I'm grateful to Amy Frkyholm for her thoughtful response to my media column on clickbait. I have a religious autobiography similar to Amy's: raised in a highly emotional evangelical/charismatic church, which I left in young adulthood for high liturgy. My response to liturgical forms of worship was very much the same feeling of relief and freedom within structure that Amy describes so well. I appreciate, and in many ways share, her experience with and insight into the pitfalls of coerced emotionality—in worship, church groups, or online.
I'm not sure, however, that the parallel between clickbait and worship really works. Part of the (potential) coercion of embodied worship experiences is the corporate, performative nature of them. At least for me, it was watching others and being watched in my responses that set up the "double cynicism" Amy so powerfully describes. Digital social networks create different kinds of performative community, but I'd argue they operate pretty differently from the closed community of evangelical worship.
For example, what really attracts me to a clickbait link is not just the catchy headline, and it's definitely not the promise of a definitive emotional response. It is watching the same post show up on my Facebook feed multiple times from a variety of people. The more people post it, the more I am curious. If a really diverse group of people from my friend network posts it (friends from high school alongside activists and graduate school colleagues), my curiosity grows. What I'm seeking, I think, is not so much the promised emotional response, but to know what all the fuss is about.
This is why I compared clickbait to gossip, not to worship. The value is in the sharing, not the emotionality. I know gossip gets a bad rap, but I mean it here in a relatively positive or neutral way: the chit-chat of close communities. My biggest concern with clickbait is that it can replace serious discussion of real issues, or of real difference. If our digital social networks consist only of sharing this kind of prepackaged content, we miss the opportunities to share the more nuanced texture of our lives, as well as the issues and topics that might take more than a link and a "like" to unpack. But the proclivity toward the superficial or gossipy (in the bad sense) is not a problem new to the digital age.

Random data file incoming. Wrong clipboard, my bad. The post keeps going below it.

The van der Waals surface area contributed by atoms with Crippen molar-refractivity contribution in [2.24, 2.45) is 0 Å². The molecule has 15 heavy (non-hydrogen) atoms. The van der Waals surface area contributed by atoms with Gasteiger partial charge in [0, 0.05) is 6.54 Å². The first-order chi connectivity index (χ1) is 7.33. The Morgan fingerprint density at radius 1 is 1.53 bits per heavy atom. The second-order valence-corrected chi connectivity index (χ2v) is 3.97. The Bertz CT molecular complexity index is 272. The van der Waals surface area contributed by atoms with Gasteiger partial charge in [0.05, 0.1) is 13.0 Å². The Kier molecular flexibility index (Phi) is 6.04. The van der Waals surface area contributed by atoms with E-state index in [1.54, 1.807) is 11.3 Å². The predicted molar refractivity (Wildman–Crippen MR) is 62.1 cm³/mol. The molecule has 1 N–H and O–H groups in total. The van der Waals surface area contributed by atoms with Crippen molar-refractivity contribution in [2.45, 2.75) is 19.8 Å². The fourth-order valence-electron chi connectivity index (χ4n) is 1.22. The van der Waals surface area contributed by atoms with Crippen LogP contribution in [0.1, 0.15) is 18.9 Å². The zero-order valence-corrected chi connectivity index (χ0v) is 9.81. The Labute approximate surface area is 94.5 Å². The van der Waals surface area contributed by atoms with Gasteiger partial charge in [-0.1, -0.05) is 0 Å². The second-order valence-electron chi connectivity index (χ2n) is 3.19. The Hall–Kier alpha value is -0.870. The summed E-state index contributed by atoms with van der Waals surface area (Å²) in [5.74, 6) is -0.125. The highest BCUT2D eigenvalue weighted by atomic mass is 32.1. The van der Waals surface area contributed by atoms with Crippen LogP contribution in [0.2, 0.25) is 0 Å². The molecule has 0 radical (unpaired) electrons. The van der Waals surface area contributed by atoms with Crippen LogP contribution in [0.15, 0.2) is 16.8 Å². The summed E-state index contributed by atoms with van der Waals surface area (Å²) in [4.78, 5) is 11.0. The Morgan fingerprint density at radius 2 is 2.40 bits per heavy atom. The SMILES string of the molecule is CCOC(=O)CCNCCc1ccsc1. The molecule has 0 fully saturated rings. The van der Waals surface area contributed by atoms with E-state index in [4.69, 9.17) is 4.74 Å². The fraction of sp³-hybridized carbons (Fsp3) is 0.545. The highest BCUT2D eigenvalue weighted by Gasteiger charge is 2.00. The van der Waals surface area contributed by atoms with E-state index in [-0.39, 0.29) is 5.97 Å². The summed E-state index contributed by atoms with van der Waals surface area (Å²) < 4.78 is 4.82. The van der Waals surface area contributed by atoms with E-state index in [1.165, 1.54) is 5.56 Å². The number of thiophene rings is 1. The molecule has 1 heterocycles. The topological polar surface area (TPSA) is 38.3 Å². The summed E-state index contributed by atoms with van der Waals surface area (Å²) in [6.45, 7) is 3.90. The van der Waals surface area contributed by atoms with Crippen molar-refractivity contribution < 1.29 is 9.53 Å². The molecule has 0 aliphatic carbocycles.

Of course, Amy is right in many ways. Not everyone will have the same experience of these videos, or of the subtle ways that sharing links might nourish relationships. But for those of us inclined to jump straight to a critique of popular culture practices—and many of the pastors and scholars I know fit this category, myself very much included—I want to cultivate a moment of appreciation in the midst of critical judgment. We might just learn something about our friends, family, parishioners, and communities by watching the clickbait videos that show up repeatedly in our newsfeeds—whether we cry or not.